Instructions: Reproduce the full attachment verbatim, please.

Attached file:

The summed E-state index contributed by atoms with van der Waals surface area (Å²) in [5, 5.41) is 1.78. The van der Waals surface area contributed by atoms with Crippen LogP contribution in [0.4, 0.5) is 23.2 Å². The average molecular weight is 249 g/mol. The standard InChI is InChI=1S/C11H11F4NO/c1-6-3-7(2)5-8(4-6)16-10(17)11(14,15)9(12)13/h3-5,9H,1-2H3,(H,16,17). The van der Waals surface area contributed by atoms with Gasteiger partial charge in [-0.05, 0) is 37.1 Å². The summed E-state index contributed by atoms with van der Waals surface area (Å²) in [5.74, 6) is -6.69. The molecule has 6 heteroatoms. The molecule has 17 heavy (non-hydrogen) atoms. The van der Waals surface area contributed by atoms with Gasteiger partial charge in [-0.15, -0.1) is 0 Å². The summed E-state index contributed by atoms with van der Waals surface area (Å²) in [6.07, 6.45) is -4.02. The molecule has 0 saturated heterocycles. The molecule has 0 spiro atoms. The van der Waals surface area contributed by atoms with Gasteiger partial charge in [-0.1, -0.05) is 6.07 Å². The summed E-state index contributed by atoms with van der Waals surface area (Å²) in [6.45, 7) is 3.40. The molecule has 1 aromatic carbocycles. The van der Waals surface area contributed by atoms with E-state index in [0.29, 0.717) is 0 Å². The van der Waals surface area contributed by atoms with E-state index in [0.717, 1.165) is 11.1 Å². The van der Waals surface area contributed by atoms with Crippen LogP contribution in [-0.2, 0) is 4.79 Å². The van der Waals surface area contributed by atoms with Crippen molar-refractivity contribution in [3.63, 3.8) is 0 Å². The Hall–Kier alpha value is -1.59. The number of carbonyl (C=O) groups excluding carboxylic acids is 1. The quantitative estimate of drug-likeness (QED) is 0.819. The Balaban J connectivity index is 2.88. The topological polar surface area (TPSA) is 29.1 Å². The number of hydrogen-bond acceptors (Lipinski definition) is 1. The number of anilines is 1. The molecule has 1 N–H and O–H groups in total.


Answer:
The summed E-state index contributed by atoms with van der Waals surface area (Å²) in [5, 5.41) is 1.78. The van der Waals surface area contributed by atoms with Crippen LogP contribution in [0.4, 0.5) is 23.2 Å². The average molecular weight is 249 g/mol. The standard InChI is InChI=1S/C11H11F4NO/c1-6-3-7(2)5-8(4-6)16-10(17)11(14,15)9(12)13/h3-5,9H,1-2H3,(H,16,17). The van der Waals surface area contributed by atoms with Gasteiger partial charge in [-0.05, 0) is 37.1 Å². The summed E-state index contributed by atoms with van der Waals surface area (Å²) in [5.74, 6) is -6.69. The molecule has 6 heteroatoms. The molecule has 17 heavy (non-hydrogen) atoms. The van der Waals surface area contributed by atoms with Gasteiger partial charge in [-0.15, -0.1) is 0 Å². The summed E-state index contributed by atoms with van der Waals surface area (Å²) in [6.07, 6.45) is -4.02. The molecule has 0 saturated heterocycles. The molecule has 0 spiro atoms. The van der Waals surface area contributed by atoms with Gasteiger partial charge in [-0.1, -0.05) is 6.07 Å². The summed E-state index contributed by atoms with van der Waals surface area (Å²) in [6.45, 7) is 3.40. The molecule has 1 aromatic carbocycles. The van der Waals surface area contributed by atoms with E-state index in [0.29, 0.717) is 0 Å². The van der Waals surface area contributed by atoms with E-state index in [0.717, 1.165) is 11.1 Å². The van der Waals surface area contributed by atoms with Crippen LogP contribution in [-0.2, 0) is 4.79 Å². The van der Waals surface area contributed by atoms with Crippen molar-refractivity contribution in [3.63, 3.8) is 0 Å². The Hall–Kier alpha value is -1.59. The number of carbonyl (C=O) groups excluding carboxylic acids is 1. The quantitative estimate of drug-likeness (QED) is 0.819. The Balaban J connectivity index is 2.88. The topological polar surface area (TPSA) is 29.1 Å². The number of hydrogen-bond acceptors (Lipinski definition) is 1. The number of anilines is 1. The molecule has 1 N–H and O–H groups in total.